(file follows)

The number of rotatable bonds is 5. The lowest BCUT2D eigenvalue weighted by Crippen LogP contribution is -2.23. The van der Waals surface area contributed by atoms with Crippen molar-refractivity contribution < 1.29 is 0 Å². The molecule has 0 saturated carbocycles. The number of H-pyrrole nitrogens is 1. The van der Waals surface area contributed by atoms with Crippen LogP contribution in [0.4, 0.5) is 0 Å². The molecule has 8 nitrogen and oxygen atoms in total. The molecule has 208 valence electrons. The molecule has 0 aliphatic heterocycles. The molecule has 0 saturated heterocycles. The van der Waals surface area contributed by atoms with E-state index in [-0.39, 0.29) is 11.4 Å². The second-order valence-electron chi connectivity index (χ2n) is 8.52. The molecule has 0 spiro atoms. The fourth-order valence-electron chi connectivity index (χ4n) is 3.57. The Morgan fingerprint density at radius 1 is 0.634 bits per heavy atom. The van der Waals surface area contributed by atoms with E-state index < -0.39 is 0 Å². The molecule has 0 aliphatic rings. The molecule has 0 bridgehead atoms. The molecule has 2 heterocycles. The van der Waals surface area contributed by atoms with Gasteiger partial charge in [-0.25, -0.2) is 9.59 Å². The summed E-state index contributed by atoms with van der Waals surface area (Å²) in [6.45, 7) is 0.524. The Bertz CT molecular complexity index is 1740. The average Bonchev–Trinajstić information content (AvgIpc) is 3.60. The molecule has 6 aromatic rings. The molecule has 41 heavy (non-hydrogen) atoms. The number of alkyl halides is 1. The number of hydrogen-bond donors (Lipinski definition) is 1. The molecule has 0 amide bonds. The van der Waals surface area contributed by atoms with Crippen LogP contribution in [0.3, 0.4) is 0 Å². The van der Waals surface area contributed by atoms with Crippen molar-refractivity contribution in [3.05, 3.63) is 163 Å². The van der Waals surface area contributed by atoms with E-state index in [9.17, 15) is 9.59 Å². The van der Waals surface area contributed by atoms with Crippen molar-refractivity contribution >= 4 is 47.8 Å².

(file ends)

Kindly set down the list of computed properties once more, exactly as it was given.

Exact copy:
The number of rotatable bonds is 5. The lowest BCUT2D eigenvalue weighted by Crippen LogP contribution is -2.23. The van der Waals surface area contributed by atoms with Crippen molar-refractivity contribution < 1.29 is 0 Å². The molecule has 0 saturated carbocycles. The number of H-pyrrole nitrogens is 1. The van der Waals surface area contributed by atoms with Crippen LogP contribution in [0.4, 0.5) is 0 Å². The molecule has 8 nitrogen and oxygen atoms in total. The molecule has 208 valence electrons. The molecule has 0 aliphatic heterocycles. The molecule has 0 saturated heterocycles. The van der Waals surface area contributed by atoms with E-state index in [-0.39, 0.29) is 11.4 Å². The second-order valence-electron chi connectivity index (χ2n) is 8.52. The molecule has 0 spiro atoms. The fourth-order valence-electron chi connectivity index (χ4n) is 3.57. The Morgan fingerprint density at radius 1 is 0.634 bits per heavy atom. The van der Waals surface area contributed by atoms with E-state index < -0.39 is 0 Å². The molecule has 0 aliphatic rings. The molecule has 0 bridgehead atoms. The molecule has 2 heterocycles. The van der Waals surface area contributed by atoms with Gasteiger partial charge in [-0.25, -0.2) is 9.59 Å². The summed E-state index contributed by atoms with van der Waals surface area (Å²) in [6.45, 7) is 0.524. The Bertz CT molecular complexity index is 1740. The average Bonchev–Trinajstić information content (AvgIpc) is 3.60. The molecule has 6 aromatic rings. The molecule has 41 heavy (non-hydrogen) atoms. The number of alkyl halides is 1. The number of hydrogen-bond donors (Lipinski definition) is 1. The molecule has 0 amide bonds. The van der Waals surface area contributed by atoms with Crippen LogP contribution in [0.3, 0.4) is 0 Å². The van der Waals surface area contributed by atoms with Crippen molar-refractivity contribution in [3.05, 3.63) is 163 Å². The van der Waals surface area contributed by atoms with E-state index in [9.17, 15) is 9.59 Å². The van der Waals surface area contributed by atoms with Crippen molar-refractivity contribution >= 4 is 47.8 Å².